I'm surrounded by mountains – on the edge of a stunning lake – and find myself in close proximity to ski fields, loads of great food, luxury accommodation, wineries and adventure activities.
It sounds like I could be in Queenstown or Wānaka – but I'm in a little town that is exploding in popularity: Cromwell.
Before Covid-19, there was bubbling resentment that Queenstown and even Wānaka had got too busy, and many longed for simpler times. Well, I may have found it in Cromwell – here are seven reasons I think it's New Zealand’s next big mountain town.
There is a new kind of gold rush in town, and this one involves red (edible) nuggets. Cromwell is New Zealand's Garden of Eden when it comes to stonefruit, and in particular cherries. If you love fresh fruit, summer is the time to visit.
Some growers have long been unhappy with the price they end up getting for export fruit and combined with Covid-19 labour shortages, have decided to let customers have direct access – opening their orchards for a "Pick Your Own" experience.
One of the most popular orchards for this is Cheeki Cherries – where you have around 2000 trees full of export-grade cherries to pick from. Grab a yellow bucket, and head out on a safari for the taste buds – there are 20 varieties to choose from, and you're able to taste the odd one as you make your way around.
A Cycling Mecca
Cromwell is home to one of 2021's biggest tourism openings: the Lake Dunstan Cycle Trail, which will form a new section of the Otago Rail Trail. This spectacular day ride starts in Cromwell and ends in Clyde (or vice versa), following the remarkably steep Cromwell Gorge. I've had a preview of the track, and it is sensational – it'll surely be named New Zealand's best day ride.
The breathtaking route follows the side of the lake along dramatic cliffs. Parts of the gorge look like an impossible place to put a cycle trail – but engineers have got around that by building impressive cantilevered platforms hanging from sheer rock.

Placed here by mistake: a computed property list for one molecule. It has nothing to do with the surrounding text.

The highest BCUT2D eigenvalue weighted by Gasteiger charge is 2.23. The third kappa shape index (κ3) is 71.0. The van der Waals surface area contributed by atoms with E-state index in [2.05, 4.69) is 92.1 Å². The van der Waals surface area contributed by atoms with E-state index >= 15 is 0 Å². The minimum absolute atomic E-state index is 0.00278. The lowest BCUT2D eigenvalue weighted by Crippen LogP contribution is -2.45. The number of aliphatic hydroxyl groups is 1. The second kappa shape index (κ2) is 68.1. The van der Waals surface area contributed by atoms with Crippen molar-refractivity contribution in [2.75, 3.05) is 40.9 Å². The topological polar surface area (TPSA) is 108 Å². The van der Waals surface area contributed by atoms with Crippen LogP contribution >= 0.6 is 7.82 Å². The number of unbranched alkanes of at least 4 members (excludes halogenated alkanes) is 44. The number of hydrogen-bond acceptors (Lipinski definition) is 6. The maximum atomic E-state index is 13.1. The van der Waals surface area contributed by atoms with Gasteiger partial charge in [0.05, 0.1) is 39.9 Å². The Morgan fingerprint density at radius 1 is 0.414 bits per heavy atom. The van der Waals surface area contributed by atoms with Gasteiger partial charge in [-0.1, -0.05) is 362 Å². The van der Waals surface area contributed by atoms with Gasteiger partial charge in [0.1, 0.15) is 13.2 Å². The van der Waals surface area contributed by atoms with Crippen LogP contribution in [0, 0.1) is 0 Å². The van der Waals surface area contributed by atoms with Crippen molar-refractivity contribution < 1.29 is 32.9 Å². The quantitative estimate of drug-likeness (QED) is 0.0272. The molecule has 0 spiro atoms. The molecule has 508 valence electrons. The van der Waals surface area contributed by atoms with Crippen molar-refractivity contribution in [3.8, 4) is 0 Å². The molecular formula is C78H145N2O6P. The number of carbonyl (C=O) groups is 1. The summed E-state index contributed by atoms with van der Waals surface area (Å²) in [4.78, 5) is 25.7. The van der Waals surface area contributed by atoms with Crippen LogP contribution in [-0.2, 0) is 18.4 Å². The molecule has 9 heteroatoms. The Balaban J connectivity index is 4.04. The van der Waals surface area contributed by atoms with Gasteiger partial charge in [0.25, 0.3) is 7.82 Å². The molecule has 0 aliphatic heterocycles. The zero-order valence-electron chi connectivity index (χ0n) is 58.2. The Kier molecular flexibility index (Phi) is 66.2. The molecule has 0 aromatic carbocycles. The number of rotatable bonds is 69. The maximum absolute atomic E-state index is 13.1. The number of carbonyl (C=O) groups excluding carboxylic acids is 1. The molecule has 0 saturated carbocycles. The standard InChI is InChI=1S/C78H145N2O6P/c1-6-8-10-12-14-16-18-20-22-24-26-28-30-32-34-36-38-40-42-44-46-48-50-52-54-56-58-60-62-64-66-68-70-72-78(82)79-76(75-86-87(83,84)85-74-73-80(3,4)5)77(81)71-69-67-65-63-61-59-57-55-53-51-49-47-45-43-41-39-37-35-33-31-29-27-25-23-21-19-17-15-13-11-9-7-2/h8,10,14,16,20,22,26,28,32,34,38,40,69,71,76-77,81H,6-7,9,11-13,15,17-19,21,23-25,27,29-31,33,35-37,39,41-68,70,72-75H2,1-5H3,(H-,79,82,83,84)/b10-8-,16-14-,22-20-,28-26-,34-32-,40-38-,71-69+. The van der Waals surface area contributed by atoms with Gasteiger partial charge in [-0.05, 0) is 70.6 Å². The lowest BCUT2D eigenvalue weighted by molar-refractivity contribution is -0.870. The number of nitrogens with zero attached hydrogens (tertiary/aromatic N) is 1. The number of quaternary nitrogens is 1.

There's also a massive new suspension bridge as part of the trail, and pundits are already saying it will be the best section of the Otago Rail Trail. A firm opening date is yet to be set, but track builders are hoping for late summer.
In the meantime, a large portion of the Lake Dunstan Cycle Trail is already open, which takes you past wineries and idyllic little lakeside communities. It's a great appetiser for what will open later in the year.
The Marlborough of the Deep South
The arid hills around Cromwell are flush with vineyards; it's the epicentre of the Central Otago wine region – the southernmost commercial wine region in the world. And it's also at the forefront of organics – with around 25 per cent of the region's vines farmed with organic or biodynamic practices.
While there is no shortage of cellar doors to choose from, one of the best ways to get a taste for the region is on foot. The 4 Barrels Walking Wine Trail is an eight-kilometre loop that takes in four exceptional wineries: Misha's Vineyard, Aurum Wines, Scott Base and Wooing Tree Vineyard. The loop should take you at least four hours, depending on your thirst.
Read the full article by Brook Sabin on Stuff.co.nz